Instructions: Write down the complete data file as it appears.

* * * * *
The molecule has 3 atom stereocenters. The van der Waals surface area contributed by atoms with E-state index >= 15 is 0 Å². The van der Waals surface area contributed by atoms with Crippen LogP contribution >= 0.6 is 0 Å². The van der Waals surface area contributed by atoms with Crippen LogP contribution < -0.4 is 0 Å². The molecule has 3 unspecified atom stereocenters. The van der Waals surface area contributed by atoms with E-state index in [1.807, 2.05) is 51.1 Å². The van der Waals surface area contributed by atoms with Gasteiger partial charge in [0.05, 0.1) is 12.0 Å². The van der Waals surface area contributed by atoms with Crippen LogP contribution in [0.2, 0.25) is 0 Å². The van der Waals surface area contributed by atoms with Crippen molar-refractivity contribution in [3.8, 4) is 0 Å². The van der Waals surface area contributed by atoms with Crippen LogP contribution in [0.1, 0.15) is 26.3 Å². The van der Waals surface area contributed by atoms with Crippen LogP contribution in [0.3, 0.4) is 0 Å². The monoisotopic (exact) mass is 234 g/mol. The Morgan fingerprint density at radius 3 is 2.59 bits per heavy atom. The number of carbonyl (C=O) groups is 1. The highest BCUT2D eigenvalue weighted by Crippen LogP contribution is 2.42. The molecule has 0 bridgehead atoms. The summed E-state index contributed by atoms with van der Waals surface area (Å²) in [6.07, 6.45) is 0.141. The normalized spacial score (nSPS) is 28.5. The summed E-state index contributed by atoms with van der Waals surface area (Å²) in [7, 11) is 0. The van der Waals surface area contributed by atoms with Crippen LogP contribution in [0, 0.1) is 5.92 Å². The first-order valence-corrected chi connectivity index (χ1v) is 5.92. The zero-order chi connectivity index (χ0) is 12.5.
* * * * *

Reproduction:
The molecule has 3 atom stereocenters. The van der Waals surface area contributed by atoms with E-state index >= 15 is 0 Å². The van der Waals surface area contributed by atoms with Crippen LogP contribution >= 0.6 is 0 Å². The van der Waals surface area contributed by atoms with Crippen LogP contribution < -0.4 is 0 Å². The molecule has 3 unspecified atom stereocenters. The van der Waals surface area contributed by atoms with E-state index in [1.807, 2.05) is 51.1 Å². The van der Waals surface area contributed by atoms with Gasteiger partial charge in [0.05, 0.1) is 12.0 Å². The van der Waals surface area contributed by atoms with Crippen LogP contribution in [0.2, 0.25) is 0 Å². The van der Waals surface area contributed by atoms with Crippen molar-refractivity contribution in [3.8, 4) is 0 Å². The van der Waals surface area contributed by atoms with Crippen LogP contribution in [0.1, 0.15) is 26.3 Å². The van der Waals surface area contributed by atoms with Crippen LogP contribution in [0.3, 0.4) is 0 Å². The monoisotopic (exact) mass is 234 g/mol. The Morgan fingerprint density at radius 3 is 2.59 bits per heavy atom. The number of carbonyl (C=O) groups is 1. The highest BCUT2D eigenvalue weighted by Crippen LogP contribution is 2.42. The molecule has 0 bridgehead atoms. The summed E-state index contributed by atoms with van der Waals surface area (Å²) in [6.07, 6.45) is 0.141. The normalized spacial score (nSPS) is 28.5. The summed E-state index contributed by atoms with van der Waals surface area (Å²) in [7, 11) is 0. The van der Waals surface area contributed by atoms with Crippen LogP contribution in [0, 0.1) is 5.92 Å². The first-order valence-corrected chi connectivity index (χ1v) is 5.92. The zero-order chi connectivity index (χ0) is 12.5.